Putting on dress shoes or lace-up boots requires a lot of bending, twisting, tugging, and tying, which makes shoes particularly difficult for those with arthritis. However, you don’t have to live a life of flip-flops. Stephanie swears by ballet flats since they are comfortable to wear and still maintain a polished appearance. For work, Angela wears athletic shoes, but instead of using traditional laces, she now uses elastic “laces” that don’t tie. Steven dresses in more casually with Velcro boat shoes and a long-handled shoe horn to help him slip into his dress shoes.

Morning challenge: I hate the 16-mile commute. If you can, walk to work.
A pleasant morning stroll is a great method to lubricate and loosen up the joints in your feet and legs, but who has time for that? For Fred, the answer is to incorporate walking into his daily commute. Every day, he says, “I try to walk to work, and usually by the time I get there, my legs and hips feel much better than when I woke up.” “I try to run errands that require walking on the weekends.”

17. Purchase a wheel spinner

“My rheumatoid arthritis is so bad that there are days when I can’t even wrap my fingers around the steering wheel of my car,” Angela adds. “It was terrible driving to work; I had to use my palms to steer, which felt risky.” Then she was shown how to use a steering wheel spinner by a buddy. It’s a big, rounded grip that fits over the steering wheel so you can simply and comfortably turn it without holding on to anything.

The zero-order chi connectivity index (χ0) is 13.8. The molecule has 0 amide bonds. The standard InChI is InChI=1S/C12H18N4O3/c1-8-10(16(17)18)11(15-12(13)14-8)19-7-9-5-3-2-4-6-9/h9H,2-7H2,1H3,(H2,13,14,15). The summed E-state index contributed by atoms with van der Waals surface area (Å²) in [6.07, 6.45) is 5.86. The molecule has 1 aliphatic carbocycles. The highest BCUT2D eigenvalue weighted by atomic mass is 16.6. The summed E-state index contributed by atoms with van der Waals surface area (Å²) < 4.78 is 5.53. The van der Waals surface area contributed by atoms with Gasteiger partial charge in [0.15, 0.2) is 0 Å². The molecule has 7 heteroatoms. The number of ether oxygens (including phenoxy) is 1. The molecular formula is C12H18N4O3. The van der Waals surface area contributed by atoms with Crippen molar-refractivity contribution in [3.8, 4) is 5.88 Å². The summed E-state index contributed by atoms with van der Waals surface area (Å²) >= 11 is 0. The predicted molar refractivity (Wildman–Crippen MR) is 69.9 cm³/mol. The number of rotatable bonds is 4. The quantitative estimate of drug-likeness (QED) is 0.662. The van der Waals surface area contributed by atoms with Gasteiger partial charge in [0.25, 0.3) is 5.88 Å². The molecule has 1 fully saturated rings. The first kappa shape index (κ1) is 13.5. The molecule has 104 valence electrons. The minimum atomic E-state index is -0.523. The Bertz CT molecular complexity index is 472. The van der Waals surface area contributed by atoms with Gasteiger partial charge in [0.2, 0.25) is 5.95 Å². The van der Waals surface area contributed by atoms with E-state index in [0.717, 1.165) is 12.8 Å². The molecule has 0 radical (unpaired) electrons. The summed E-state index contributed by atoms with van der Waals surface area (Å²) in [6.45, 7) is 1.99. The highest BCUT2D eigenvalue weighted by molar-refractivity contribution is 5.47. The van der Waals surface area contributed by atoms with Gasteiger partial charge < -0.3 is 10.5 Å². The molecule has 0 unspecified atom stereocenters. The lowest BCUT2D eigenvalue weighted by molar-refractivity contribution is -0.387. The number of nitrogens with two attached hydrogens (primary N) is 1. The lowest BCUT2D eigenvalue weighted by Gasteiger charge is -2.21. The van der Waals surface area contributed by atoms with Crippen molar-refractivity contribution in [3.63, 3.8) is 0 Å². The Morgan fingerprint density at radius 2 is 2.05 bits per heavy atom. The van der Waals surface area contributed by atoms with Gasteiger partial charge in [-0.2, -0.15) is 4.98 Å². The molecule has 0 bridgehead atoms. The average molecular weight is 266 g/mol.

Morning challenge: When I’m in pain, it’s difficult for me to get motivated to work.

18. Make use of an upright mouse for computers.

Steven also purchased an upright mouse to increase his efficiency in the mornings at the office. It’s considerably better on my hands because I can hold it with a slack hand and rest my elbow on my desk, he says. “It’s much more convenient and simple to push the buttons.” Neither a tight grip nor fine motor control are necessary to operate this kind of mouse; it can be used without requiring you to rotate your wrist or hand.

19. Use a split keyboard instead of your standard one.

The majority of Steven, 50,’s employment requires using a computer, so he says, “I couldn’t even work for the first hour every morning at work because the osteoarthritis in my hands made it too painful to type.” It really got to me; I began to feel like I wasn’t very good at my job, and I knew that my coworkers were wondering why I was just loitering around the office all morning. It was something I really couldn’t do at work that early, but I didn’t want to acknowledge it. Thankfully, Steven’s supervisor saw him struggling and devised a solution: an ergonomic split keyboard that let him reposition his hands, wrists, and elbows for greater comfort. He claims, “I still feel pain, but it’s much more tolerable now.”

20. Think about altering the schedule

Alanna M.’s inflammatory arthritis made mornings difficult for her no matter what she tried, and it affected how well she performed at work. Because of her frequent tardiness, the 22-year-old was in danger of losing her job, she claims. She was then given the option to work evenings in place of her regular shift. “It’s been great for me to work nights because it allows me to get up and move around more slowly during the day,” she says. “My boss says I’m like a new person, and I’m never late anymore.” If you are unable to change shifts, consider discussing a later start time with your supervisor.